You pray. You pray more. You pray more and more and more fervently and yet there is no answer. Help doesn't come. The streams of mercy appear to be running dry. It is as if you are talking to yourself. It is as if your prayer closet is made of some form of evil material that hinders all communication between you and the throne of grace.
Have you ever found yourself in dire straits like this? Do you ever wonder what is going on at these times? Maybe you even feel like questioning all those promises in the Bible about God hearing our prayers? You feel alone and miserable.
You may feel alone and miserable but you really aren't alone. We may all feel miserable but we certainly aren't alone. Unanswered prayer is an aspect of the Christian life that we wrestle with. That is what makes Paul Tautges' book "Brass Heavens: Reasons for Unanswered Prayer" so helpful. Tautges searches the Scriptures to provide some reasons for unanswered prayer.
"Sometimes we’re tempted to wonder if God can hear. After months or even years of praying over a particular person or situation, we look for evidence God is getting our message or even paying attention, and we can’t find much. Why is that? Why do the heavens sometimes seem like brass? Doesn’t God love us and care for us? Isn’t he all-powerful? (Kindle Locations 171-173)
The book contains two parts.
Part one deals with the nature of the Triune God and specifically the role each person in the Trinity plays in our prayers. This part contains a very helpful overview of prayer and how dependent we are on the Triune God in our praying. Part one also includes a chapter on the Father's chastening love for his children. He disciples those whom he loves (Heb. 12:6).
It is this concept of the Father's disciplining love for us that leads into part two. Our Heavenly Father cares far more about our holiness than anything else in our lives (Kindle Location 547). If only we were as concered about holiness as God is. But we aren't. Sin abounds in our lives and it is sin in our lives that often hinders our prayers. Part two develops several areas of common sin in our lives that hinders prayer. These include:
- Pet Sins - These are sins that we cherish (Ps. 66:16-20). "To cherish sin is to look forward to doing what God forbids. It is the Old Testament equivalent of making “provision for the flesh, to gratify its desires” (Romans 13:14). It involves allowing certain thought patterns, habits of life, or questionable relationships to remain in order to provide opportunity for the satisfaction of fleshly pleasures." (Kindle Locations 744-747)
- Neglected Duties - These are passive sins. Tautges focuses on two areas of passives sins, delaying conflict resolution and withholding forgiveness. These are common within the body of Christ. "Unresolved conflict hinders our relationship with God, and this hinders our prayers." (Kindle Locations 864-865) Believers must aim for restoration and extend free and unqualified forgiveness to those who have wronged them. Anything less hinders our prayers.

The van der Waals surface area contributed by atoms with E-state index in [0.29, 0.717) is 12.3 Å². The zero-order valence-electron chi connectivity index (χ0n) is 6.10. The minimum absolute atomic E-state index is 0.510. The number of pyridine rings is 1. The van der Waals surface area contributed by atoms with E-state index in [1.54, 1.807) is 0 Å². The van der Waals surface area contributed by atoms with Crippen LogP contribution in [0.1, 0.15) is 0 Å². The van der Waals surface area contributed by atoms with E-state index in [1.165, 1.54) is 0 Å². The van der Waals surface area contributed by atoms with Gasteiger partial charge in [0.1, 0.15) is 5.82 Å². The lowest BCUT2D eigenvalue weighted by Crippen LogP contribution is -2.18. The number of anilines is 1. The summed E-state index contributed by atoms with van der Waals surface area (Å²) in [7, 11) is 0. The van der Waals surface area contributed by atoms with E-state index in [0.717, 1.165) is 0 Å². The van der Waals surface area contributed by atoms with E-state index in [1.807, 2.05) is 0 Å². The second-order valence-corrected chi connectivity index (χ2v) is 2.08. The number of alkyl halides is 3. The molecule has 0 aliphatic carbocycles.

- Religious Sins - these are sins that promote a false self-confidence. "Hiding beneath the cloak of our perceived goodness, religious sins are those that feed self-awareness of our spirituality. Instead of driving us to God in humble dependence upon his grace, they blind us, fuel self-righteousness, breed spiritual apathy, and often neutralize the Holy Spirit’s conviction." (Kindle Locations 999-1001)
- Inconsiderate Husbands - this deals with a very specific area, husbands and their relationship to their wives (1 Pet. 3:7). Husbands must learn to be gentle, considerate leaders at home or their prayers will be hindered.
- Stubborn Pride - these are the sins of the stubborn person. The stubborn person is slow to admit wrong, has a mule-like spirit, is marked by increasing disobedience to God, is resistant to correction, and demands their own way (Kindle Locations 1288-1293).
- Testing Our Faith - This is the category to focus on after the other areas have been examined. Perhaps the Lord's silence is meant to strengthen our faith in him. "As God performs his sanctifying work in us—conforming us to the image of his Son, “the founder and perfecter of our faith” (Hebrews 12:2)—there will be times when answers to prayer seem out of all possible reach. When we try to discern the cause for this, we may find that self-examination doesn’t help. Maybe we have been diligent in trying to kick our pet sins out of the house, we’re unaware of any ongoing conflicts or offenses with other believers, and we’ve been fighting diligently against self-righteousness and an independent spirit. Nevertheless, it seems that God has closed his ears to our cries." (Kindle Locations 1401-1405)
Finally, the book ends with an appendix on "Ten Things that are True When I Confess My Sin."
Overall this was a very helpful book. I recommend this book to new Christians who are learning the ins and outs of prayer. I would also recommend this book to Christians who have questions about unanswered prayer - either they have encountered this phenomena for the first time or have been wandering in the dark deserts for a season. This book may prove helpful and encouraging to them.
You can buy a copy here or here.
While we are on the topic of prayer, the follwing links might be helpful and relevant: